This chapter reviews the use of oxygen-isotope ratios (i.e., 18O/16O) from fossil foraminifera in paleoclimate studies.1 It focuses on the constraints given by oxygen-isotope measurements for the timing, structure, and mechanisms of glaciation. The literature on stable isotopes in foraminifera has expanded considerably since the review of early work by Duplessy (1978). The emphasis here is on new developments and what they say about oxygen-isotope measurements as an ice-volume proxy. The last deglaciation is compared with long-term patterns of Quaternary glaciation. The evidence is examined for the structure of the last deglaciation recorded by marine...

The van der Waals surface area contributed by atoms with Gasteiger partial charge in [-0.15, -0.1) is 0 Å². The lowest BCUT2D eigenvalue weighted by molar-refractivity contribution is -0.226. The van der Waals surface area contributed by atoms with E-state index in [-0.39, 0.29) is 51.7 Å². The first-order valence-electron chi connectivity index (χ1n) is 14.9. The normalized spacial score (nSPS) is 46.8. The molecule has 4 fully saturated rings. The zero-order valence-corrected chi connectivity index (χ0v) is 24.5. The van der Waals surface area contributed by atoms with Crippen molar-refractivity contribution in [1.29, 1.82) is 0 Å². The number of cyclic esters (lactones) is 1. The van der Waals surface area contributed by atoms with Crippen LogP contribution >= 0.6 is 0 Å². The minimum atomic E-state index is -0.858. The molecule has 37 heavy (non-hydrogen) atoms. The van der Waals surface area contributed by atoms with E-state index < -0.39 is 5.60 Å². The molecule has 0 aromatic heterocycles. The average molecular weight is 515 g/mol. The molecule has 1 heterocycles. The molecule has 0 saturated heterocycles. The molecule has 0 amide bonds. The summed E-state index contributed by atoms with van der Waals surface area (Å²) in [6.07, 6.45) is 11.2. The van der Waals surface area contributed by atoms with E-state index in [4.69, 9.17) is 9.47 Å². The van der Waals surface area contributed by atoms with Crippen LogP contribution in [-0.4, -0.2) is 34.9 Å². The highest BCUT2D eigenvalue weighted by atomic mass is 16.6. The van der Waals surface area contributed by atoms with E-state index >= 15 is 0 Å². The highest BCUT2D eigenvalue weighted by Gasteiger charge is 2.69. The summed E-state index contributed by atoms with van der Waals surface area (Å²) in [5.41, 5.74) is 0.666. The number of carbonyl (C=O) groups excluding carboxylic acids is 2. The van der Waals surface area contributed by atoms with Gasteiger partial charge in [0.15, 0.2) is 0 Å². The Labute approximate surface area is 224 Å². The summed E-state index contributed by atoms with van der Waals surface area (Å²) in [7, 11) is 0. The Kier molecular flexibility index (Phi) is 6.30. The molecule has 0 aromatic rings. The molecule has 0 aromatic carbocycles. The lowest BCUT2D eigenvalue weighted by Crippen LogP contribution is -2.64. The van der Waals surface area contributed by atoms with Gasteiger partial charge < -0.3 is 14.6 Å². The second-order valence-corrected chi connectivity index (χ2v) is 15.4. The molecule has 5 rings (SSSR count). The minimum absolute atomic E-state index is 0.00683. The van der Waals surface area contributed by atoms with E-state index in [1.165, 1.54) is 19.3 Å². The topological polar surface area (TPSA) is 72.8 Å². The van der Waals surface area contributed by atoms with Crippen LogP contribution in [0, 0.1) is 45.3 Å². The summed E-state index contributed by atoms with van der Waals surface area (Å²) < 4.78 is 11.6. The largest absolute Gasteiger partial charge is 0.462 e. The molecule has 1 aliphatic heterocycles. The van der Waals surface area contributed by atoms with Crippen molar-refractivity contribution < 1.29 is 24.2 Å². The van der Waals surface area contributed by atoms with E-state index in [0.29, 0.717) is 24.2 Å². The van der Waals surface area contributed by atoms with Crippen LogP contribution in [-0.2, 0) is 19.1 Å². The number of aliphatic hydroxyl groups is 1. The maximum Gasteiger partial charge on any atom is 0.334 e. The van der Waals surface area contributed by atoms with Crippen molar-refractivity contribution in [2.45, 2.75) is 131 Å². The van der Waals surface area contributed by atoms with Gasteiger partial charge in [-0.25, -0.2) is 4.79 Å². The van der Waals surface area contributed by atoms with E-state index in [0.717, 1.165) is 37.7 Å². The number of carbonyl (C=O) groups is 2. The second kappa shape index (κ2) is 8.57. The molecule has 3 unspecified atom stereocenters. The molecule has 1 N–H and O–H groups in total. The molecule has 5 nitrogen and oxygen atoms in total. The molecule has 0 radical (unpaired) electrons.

Figures & Tables
North America and Adjacent Oceans During the Last Deglaciation
Most Quaternary sediments in North America north of 45°N post-date the last deglaciation. This volume looks at those extensive deposits from the standpoints of timing, cause, and mechanism of the wastage of North American ice during the last deglaciation and the accompanying environmental changes in the nonglaciated and deglaciated areas. It particularly examines the mechanisms by which a mass of ice equivalent to 100 m of global sea-level was returned to the ocean within about 8,000 years. A truly comprehensive synthesis of marine and terrestrial information in 22 chapters grouped into five sections: Chronology of Disintegration of the North American Ice Sheets, Ice Core and Other Glaciological Data, the Nonglacial Physical Record on the Continent, Biological Record on the Continent, and Analysis and Summary. Includes two oversize color plates showing time-series maps of pollen densities and vegetation changes since 18 ka.